Even if you’re not looking to borrow now, building a credit history is one of the most important financial planning steps you can take now. A good credit history can save the average borrower over $250,000 in their lifetime. After coming of age during the 2008 financial crisis, many millennials — now in their mid 30s — have avoided credit cards and debt of any kind, instead using debit cards and cash. As a result, many have little credit history.

Building a Credit History Takes Time

It takes time to build a strong credit history, as credit reports are backwards looking and typically cover the past 7-10 years. If you’re thinking of financing a major purchase in the coming years – like a car or house – you’ll want to began laying the foundation now.

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You Don’t Have to Go Into Debt to Build Credit

The myth that you have to go into debt in order to build a credit history / get a good credit score is an enduring one. While the information (“tradelines,” in industry speak) on your credit report reflect your payment history, you don’t have to carry debt (and pay interest) month to month build your credit history.

What are the best products to build a credit history?

With credit card issuers tightening credit policies in response to the coronavirus pandemic, the chances of being approved for a traditional credit card, if you have little to no credit history, is low. If you bank with a credit union (or are eligible to, through an employer, school, or union affiliation), check their website or call a membership advisor to see if they offer any credit builder products. Otherwise, your best options are a secured credit card or credit builder loan.

Secured credit card

With a secured credit card, you pay a refundable security deposit to the card issuer, which will typically be equal to your credit line. This “tradeline” and your payment history will be reported to the credit bureaus, building your credit history.

Once the security deposit is paid, the card operates like a traditional credit card — meaning you could carry a balance that would accrue interest (we don’t suggest doing this). Instead, to build your credit history without accruing debt, pay any balance in full each month.

Two key things to keep in mind to build a positive credit history: always make your payment on time, and keep your credit utilization (a key factor in your credit score) below 30%. That means if your credit limit is $1,000 (a $1,000 deposit), your balance at month’s end shouldn’t be more than $300.

If you’re worried about temptation, setup a single bill (like a cell phone bill) to be paid with the card automatically each month AND set the card to be automatically paid by your bank account. Let’s say your credit limit is $500 and your cell phone bill is $50 — you’ll have a 10% credit utilization ($50 / $500 limit) and an on-time payment each month, which will build a positive credit history.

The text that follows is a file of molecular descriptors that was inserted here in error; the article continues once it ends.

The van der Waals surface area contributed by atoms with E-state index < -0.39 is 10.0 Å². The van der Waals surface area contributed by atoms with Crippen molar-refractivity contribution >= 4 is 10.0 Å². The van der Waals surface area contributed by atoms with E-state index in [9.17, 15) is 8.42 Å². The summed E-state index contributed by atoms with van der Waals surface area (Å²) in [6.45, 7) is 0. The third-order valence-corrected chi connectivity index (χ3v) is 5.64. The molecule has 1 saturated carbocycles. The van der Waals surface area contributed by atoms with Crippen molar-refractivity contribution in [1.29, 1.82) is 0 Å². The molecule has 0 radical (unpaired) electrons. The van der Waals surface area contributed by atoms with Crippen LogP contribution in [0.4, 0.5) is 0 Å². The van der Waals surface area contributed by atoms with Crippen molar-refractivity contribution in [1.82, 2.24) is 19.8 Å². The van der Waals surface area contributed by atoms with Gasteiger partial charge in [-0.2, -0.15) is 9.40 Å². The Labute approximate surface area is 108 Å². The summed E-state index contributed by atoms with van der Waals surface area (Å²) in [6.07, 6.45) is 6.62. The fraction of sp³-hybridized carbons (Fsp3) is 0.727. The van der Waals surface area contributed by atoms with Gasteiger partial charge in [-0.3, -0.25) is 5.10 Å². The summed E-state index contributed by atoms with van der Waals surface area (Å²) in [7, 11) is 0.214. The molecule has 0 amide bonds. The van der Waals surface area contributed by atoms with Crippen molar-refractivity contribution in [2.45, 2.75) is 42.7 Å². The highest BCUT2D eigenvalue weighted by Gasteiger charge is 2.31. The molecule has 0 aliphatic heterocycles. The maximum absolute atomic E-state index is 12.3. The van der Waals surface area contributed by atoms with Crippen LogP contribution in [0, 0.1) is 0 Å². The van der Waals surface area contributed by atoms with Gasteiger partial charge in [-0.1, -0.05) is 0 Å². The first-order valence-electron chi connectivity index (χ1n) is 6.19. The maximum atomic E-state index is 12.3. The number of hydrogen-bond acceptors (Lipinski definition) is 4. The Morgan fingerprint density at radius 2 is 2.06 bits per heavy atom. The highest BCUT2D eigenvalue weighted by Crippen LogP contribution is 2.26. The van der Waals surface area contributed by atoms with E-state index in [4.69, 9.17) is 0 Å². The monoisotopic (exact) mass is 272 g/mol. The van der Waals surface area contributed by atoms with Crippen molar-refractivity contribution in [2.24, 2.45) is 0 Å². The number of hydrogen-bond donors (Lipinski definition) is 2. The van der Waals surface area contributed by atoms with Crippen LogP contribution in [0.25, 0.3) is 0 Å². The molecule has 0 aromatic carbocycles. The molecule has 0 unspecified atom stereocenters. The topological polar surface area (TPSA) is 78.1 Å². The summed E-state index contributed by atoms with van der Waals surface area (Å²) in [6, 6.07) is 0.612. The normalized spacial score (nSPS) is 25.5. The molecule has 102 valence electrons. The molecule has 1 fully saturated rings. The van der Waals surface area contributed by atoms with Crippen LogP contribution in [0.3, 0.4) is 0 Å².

Reputable secured cards will re-assess your account after 6-12 months, and either increase your credit limit (without requiring more deposit) or refund part or all of your security deposit.

Key things to look for in a secured credit card:

  • Reputable credit card company. There are a LOT of questionable companies that offer secured cards. Stick to a well known company like CapitalOne or Discover, both of which offer secured cards.
  • Watch for fees. Look for a card with no annual fee. And you should never pay an application or “activation” fee.
  • Verify the card reports your payment history to all three credit bureaus (Experian, Equifax, and TransUnion).
  • Pay your bill in full each month. You are able to carry a balance on a secured card – but it will accrue interest charges, the same as a normal credit card. Avoid this and build your credit history without going into debt by paying your charges, in full, every month.

Credit builder loans

Credit builder loans are kind of a “reverse” loan, designed specifically to help build credit. You apply for the loan and, once approved, the proceeds are paid into a holding savings account (rather than to you). You make monthly payments, which should be reported to all three credit bureaus. Terms are usually one year, but can be shorter or longer. At the end of the loan, the balance is transferred from the savings account to you. Note that this type of loan typically does carry some type of fee and/or interest rate.

Credit builder loan quick facts:

  • Designed specifically to help build credit.
  • Usually offered by credit unions, CDFIs, or other specialty organizations.
  • Loan amounts $300-$1,000 paid back over 6-24 months.
  • Typically carry an account opening fee (equivalent to 1 monthly payment) or interest (usually around 10% APR)
  • Should report to all three credit bureaus
  • May go by other names, like “Fresh Start Loan” or “Starting Over Loan”

When Building Credit, Focus on the Basics

Whichever route you choose, remember the basics. For either of these products to help, you must still make your payments on-time, every time. If you choose the secured card route, pay your balance in full every month to avoid paying interest charges. For either product, shop and compare, as not all lenders are created equally – particularly for secured card products.

Have a personal finance question?

We’re here to serve you. Send us your personal finance questions, and we’ll address them in upcoming posts.

photo: Ruth Enyedi on Unsplash